[Taxacom] Reproducibility of phylogenetic analysis

J. Kirk Fitzhugh kfitzhugh at nhm.org
Wed Jan 27 11:54:33 CST 2010


Interesting. We've returned to Philosophy of Science 101. If only this 
had been the emphasis all along in systematics.

Kirk

-- 
~~~~~~~~~~~~~~~~~~~~~~~~~~~~~~~~~~~~
J. Kirk Fitzhugh, Ph.D.
Curator of Polychaetes
Invertebrate Zoology Section
Research & Collections Branch
Natural History Museum of Los Angeles County
900 Exposition Blvd
Los Angeles CA 90007
Phone: 213-763-3233
FAX: 213-746-2999
e-mail: kfitzhug at nhm.org
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Richard Jensen wrote:
> I couldn't agree more. We have to assume that there are patterns (e.g., 
> regularities that can be detected, whether with respect to morphological 
> features, nucleotide sequences, atomic structure, response to light 
> photons, etc.) that represent the consequences of real phenomena (my 
> words are fraught with loaded meanings - no apology for that). After 
> all, if every event is unique, and every event requires an independent 
> explanation, then we can never have hypotheses, laws and theories, 
> except for the conclusion that we can never know how or why anything 
> happens!). So, if we want to explain why things are the way they are, we 
> start with observations, notice patterns (regularities) and then, given 
> whatever assumptions we use to organize our thinking, try to find out if 
> we can explain these patterns and if our explanation is useful for 
> interpreting other patterns.
>
> Cheers,
>
> Dick J
>
>
> Richard Jensen, Professor
> Department of Biology
> Saint Mary's College
> Notre Dame, IN 46556
> Tel: 574-284-4674
>
>
>
> Richard Zander wrote:
>   
>> Well, Dick, I think we need to go beyond patterns. The particular
>> processes and the particular historical events that lead to patterns and
>> clustering in nature should be a focus. Doubtless patterns lead to and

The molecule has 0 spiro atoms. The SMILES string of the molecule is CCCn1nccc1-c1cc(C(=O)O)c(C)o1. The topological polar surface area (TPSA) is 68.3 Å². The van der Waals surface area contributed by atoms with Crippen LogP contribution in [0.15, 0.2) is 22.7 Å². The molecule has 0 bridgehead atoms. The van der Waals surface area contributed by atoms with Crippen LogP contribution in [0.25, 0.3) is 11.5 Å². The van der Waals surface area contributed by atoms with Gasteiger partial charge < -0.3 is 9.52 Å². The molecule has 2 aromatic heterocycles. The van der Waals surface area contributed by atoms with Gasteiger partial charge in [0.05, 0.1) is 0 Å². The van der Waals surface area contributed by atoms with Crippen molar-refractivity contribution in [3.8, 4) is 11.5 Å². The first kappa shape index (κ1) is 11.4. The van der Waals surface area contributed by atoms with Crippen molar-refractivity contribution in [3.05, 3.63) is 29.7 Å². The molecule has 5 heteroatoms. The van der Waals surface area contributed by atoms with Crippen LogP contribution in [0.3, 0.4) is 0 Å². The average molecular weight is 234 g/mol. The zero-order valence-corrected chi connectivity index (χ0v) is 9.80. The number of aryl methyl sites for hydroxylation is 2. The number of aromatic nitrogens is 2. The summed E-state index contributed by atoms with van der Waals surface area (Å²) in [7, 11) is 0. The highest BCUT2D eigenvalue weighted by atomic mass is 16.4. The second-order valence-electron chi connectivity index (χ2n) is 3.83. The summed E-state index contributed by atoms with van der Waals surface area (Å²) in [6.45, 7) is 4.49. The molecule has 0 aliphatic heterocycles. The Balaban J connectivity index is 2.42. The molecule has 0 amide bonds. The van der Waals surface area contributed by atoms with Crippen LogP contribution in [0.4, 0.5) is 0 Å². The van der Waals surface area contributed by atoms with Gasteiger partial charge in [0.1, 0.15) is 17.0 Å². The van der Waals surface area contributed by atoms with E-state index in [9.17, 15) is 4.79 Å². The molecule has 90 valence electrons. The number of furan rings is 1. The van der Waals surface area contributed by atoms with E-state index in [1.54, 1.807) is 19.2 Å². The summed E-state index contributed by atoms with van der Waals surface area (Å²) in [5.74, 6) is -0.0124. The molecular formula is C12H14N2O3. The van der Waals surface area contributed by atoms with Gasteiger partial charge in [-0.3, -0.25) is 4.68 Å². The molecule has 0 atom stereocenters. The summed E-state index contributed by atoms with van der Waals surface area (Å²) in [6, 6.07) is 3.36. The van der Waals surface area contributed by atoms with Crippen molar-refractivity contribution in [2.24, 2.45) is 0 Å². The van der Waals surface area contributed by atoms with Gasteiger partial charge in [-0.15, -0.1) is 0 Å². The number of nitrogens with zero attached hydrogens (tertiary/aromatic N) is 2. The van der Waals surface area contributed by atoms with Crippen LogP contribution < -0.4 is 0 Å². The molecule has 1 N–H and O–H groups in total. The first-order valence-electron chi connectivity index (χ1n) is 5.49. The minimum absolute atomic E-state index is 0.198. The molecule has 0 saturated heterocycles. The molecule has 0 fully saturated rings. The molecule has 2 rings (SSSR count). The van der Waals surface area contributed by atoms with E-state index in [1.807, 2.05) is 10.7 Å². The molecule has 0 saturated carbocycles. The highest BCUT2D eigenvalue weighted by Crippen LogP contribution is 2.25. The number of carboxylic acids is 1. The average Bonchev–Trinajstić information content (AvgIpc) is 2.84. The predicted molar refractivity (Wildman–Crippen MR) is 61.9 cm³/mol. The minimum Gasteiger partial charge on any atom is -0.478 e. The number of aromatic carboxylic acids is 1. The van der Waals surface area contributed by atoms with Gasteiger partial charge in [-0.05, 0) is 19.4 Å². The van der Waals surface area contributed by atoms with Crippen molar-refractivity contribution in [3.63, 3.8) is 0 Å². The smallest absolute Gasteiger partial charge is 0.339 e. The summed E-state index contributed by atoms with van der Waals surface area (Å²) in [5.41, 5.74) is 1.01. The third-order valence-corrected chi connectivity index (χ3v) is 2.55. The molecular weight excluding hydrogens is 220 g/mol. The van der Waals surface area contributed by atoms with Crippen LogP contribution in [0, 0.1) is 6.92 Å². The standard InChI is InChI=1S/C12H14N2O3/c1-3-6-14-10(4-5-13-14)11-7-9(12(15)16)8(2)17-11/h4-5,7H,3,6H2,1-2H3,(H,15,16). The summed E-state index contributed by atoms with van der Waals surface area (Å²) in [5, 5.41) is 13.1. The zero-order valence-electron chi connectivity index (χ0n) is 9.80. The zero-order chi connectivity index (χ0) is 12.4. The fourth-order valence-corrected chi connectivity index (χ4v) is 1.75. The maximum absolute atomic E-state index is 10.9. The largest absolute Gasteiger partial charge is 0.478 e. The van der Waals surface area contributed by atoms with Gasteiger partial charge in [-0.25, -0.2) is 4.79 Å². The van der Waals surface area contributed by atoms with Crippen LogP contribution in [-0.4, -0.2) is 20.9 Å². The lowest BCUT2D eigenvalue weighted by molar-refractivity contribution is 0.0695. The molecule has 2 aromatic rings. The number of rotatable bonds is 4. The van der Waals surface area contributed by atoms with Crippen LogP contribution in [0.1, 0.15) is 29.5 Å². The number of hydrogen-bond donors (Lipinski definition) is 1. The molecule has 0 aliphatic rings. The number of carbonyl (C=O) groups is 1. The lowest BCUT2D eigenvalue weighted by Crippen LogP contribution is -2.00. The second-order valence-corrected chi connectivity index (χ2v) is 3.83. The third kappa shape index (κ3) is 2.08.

>> guide study that might reveal processes and historical events. Patterns
>> also are convenient for classification, but surely knowledge (when such
>> can be had) of a process and/or an historical event should also inform
>> classification. Also, patterns of what? With morphological data we get
>> inferred clusters of shared homologous traits fixed at nodes in a
>> gradualist model of evolution, with molecular data we get inferred
>> genetic continuity and isolation events without relevance to taxa. Of
>> course, compared to these bad interpretations in phylogenetic analysis,
>> phenetics is refreshingly clean in what it is doing.
>>
>> *****************************
>> Richard H. Zander 
>> Voice: 314-577-0276
>> Missouri Botanical Garden
>> PO Box 299
>> St. Louis, MO 63166-0299 USA
>> richard.zander at mobot.org
>> Web sites: http://www.mobot.org/plantscience/resbot/
>> and http://www.mobot.org/plantscience/bfna/bfnamenu.htm
>> Modern Evolutionary Systematics Web site:
>> http://www.mobot.org/plantscience/resbot/21EvSy.htm
>> *****************************
>>
>>
>> -----Original Message-----
>> From: Richard Jensen [mailto:rjensen at saintmarys.edu] 
>> Sent: Wednesday, January 27, 2010 9:54 AM
>> To: Richard Zander
>> Cc: Stephen Thorpe; Bob Mesibov; TAXACOM
>> Subject: Re: [Taxacom] Reproducibility of phylogenetic analysis
>>
>> I think the key is that analytic methods produce results that we wish to
>>
>> interpret according to some set of a priori 
>> assumptions/hypotheses/guesses. What we get, as Stephen noted, is a 
>> function of what those assumptions etc. are. Are they a function of some
>>
>> explicit process, or are they just one possible reflection of a 
>> particular set of assumptions? There are patterns in nature - the 
>> questions are: Can we detect them? If so, how do we detect them? How do 
>> we know when we have detected them? Can we explain them?
>>
>> Dick J
>>
>> Richard Jensen, Professor
>> Department of Biology
>> Saint Mary's College
>> Notre Dame, IN 46556
>> Tel: 574-284-4674
>>
>>   
>>     
>
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